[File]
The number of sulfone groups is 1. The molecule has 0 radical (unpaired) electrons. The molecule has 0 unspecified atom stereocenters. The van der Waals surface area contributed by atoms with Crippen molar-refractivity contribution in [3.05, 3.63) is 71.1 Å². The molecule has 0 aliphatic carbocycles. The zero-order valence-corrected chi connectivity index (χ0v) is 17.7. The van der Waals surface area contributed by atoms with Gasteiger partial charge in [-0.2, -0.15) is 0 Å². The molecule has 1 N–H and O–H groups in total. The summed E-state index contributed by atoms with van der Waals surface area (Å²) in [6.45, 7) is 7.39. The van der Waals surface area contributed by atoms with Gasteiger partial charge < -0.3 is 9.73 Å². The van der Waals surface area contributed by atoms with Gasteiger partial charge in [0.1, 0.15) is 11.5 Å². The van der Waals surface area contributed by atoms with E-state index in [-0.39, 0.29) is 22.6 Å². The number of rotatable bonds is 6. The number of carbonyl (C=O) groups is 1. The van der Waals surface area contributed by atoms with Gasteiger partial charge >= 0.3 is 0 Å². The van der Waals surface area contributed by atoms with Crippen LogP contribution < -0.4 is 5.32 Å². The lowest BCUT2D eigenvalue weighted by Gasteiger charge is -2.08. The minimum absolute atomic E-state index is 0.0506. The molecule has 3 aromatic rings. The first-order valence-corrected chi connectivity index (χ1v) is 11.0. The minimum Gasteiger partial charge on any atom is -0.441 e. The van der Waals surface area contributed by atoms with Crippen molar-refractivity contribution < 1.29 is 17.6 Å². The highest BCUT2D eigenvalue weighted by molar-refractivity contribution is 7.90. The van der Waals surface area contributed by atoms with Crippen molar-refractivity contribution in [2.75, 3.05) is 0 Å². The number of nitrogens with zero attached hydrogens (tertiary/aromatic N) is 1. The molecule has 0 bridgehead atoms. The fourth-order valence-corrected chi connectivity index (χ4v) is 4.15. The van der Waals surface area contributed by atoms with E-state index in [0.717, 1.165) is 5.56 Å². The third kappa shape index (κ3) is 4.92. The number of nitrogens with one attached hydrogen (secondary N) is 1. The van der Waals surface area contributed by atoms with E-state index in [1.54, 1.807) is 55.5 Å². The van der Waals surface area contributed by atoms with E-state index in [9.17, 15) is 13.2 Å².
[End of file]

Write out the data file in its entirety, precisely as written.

The number of sulfone groups is 1. The molecule has 0 radical (unpaired) electrons. The molecule has 0 unspecified atom stereocenters. The van der Waals surface area contributed by atoms with Crippen molar-refractivity contribution in [3.05, 3.63) is 71.1 Å². The molecule has 0 aliphatic carbocycles. The zero-order valence-corrected chi connectivity index (χ0v) is 17.7. The van der Waals surface area contributed by atoms with Gasteiger partial charge in [-0.2, -0.15) is 0 Å². The molecule has 1 N–H and O–H groups in total. The summed E-state index contributed by atoms with van der Waals surface area (Å²) in [6.45, 7) is 7.39. The van der Waals surface area contributed by atoms with Gasteiger partial charge < -0.3 is 9.73 Å². The van der Waals surface area contributed by atoms with Gasteiger partial charge in [0.1, 0.15) is 11.5 Å². The van der Waals surface area contributed by atoms with E-state index in [-0.39, 0.29) is 22.6 Å². The number of rotatable bonds is 6. The number of carbonyl (C=O) groups is 1. The van der Waals surface area contributed by atoms with Gasteiger partial charge >= 0.3 is 0 Å². The van der Waals surface area contributed by atoms with Crippen LogP contribution < -0.4 is 5.32 Å². The lowest BCUT2D eigenvalue weighted by Gasteiger charge is -2.08. The minimum absolute atomic E-state index is 0.0506. The molecule has 3 aromatic rings. The first-order valence-corrected chi connectivity index (χ1v) is 11.0. The minimum Gasteiger partial charge on any atom is -0.441 e. The van der Waals surface area contributed by atoms with Crippen molar-refractivity contribution < 1.29 is 17.6 Å². The highest BCUT2D eigenvalue weighted by molar-refractivity contribution is 7.90. The van der Waals surface area contributed by atoms with Crippen molar-refractivity contribution in [2.75, 3.05) is 0 Å². The number of nitrogens with zero attached hydrogens (tertiary/aromatic N) is 1. The molecule has 0 bridgehead atoms. The fourth-order valence-corrected chi connectivity index (χ4v) is 4.15. The van der Waals surface area contributed by atoms with E-state index in [0.717, 1.165) is 5.56 Å². The third kappa shape index (κ3) is 4.92. The number of nitrogens with one attached hydrogen (secondary N) is 1. The van der Waals surface area contributed by atoms with E-state index in [1.54, 1.807) is 55.5 Å². The van der Waals surface area contributed by atoms with E-state index in [9.17, 15) is 13.2 Å².